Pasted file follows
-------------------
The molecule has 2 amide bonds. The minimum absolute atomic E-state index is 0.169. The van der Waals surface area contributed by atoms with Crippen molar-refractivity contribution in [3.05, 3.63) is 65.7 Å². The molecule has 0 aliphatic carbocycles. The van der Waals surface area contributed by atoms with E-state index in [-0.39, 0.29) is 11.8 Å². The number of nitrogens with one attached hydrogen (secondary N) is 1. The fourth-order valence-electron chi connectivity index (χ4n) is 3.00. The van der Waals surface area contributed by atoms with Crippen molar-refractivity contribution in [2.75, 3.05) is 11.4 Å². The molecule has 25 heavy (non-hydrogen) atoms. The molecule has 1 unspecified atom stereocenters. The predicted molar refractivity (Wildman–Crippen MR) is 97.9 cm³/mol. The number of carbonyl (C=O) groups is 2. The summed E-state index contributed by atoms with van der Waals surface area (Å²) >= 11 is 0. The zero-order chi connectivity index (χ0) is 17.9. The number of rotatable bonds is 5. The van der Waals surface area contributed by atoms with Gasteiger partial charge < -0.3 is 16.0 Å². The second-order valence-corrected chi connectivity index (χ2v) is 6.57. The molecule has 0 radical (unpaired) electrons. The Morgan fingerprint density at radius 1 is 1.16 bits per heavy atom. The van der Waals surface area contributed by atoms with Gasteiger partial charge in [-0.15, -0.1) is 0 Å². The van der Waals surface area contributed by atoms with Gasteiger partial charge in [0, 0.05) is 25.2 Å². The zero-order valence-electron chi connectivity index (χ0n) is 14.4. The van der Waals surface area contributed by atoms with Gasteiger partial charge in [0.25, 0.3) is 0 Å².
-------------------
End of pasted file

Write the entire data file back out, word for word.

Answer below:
The molecule has 2 amide bonds. The minimum absolute atomic E-state index is 0.169. The van der Waals surface area contributed by atoms with Crippen molar-refractivity contribution in [3.05, 3.63) is 65.7 Å². The molecule has 0 aliphatic carbocycles. The van der Waals surface area contributed by atoms with E-state index in [-0.39, 0.29) is 11.8 Å². The number of nitrogens with one attached hydrogen (secondary N) is 1. The fourth-order valence-electron chi connectivity index (χ4n) is 3.00. The van der Waals surface area contributed by atoms with Crippen molar-refractivity contribution in [2.75, 3.05) is 11.4 Å². The molecule has 25 heavy (non-hydrogen) atoms. The molecule has 1 unspecified atom stereocenters. The predicted molar refractivity (Wildman–Crippen MR) is 97.9 cm³/mol. The number of carbonyl (C=O) groups is 2. The summed E-state index contributed by atoms with van der Waals surface area (Å²) >= 11 is 0. The zero-order chi connectivity index (χ0) is 17.9. The number of rotatable bonds is 5. The van der Waals surface area contributed by atoms with Gasteiger partial charge < -0.3 is 16.0 Å². The second-order valence-corrected chi connectivity index (χ2v) is 6.57. The molecule has 0 radical (unpaired) electrons. The Morgan fingerprint density at radius 1 is 1.16 bits per heavy atom. The van der Waals surface area contributed by atoms with Gasteiger partial charge in [-0.15, -0.1) is 0 Å². The van der Waals surface area contributed by atoms with Gasteiger partial charge in [0, 0.05) is 25.2 Å². The zero-order valence-electron chi connectivity index (χ0n) is 14.4. The van der Waals surface area contributed by atoms with Gasteiger partial charge in [0.25, 0.3) is 0 Å².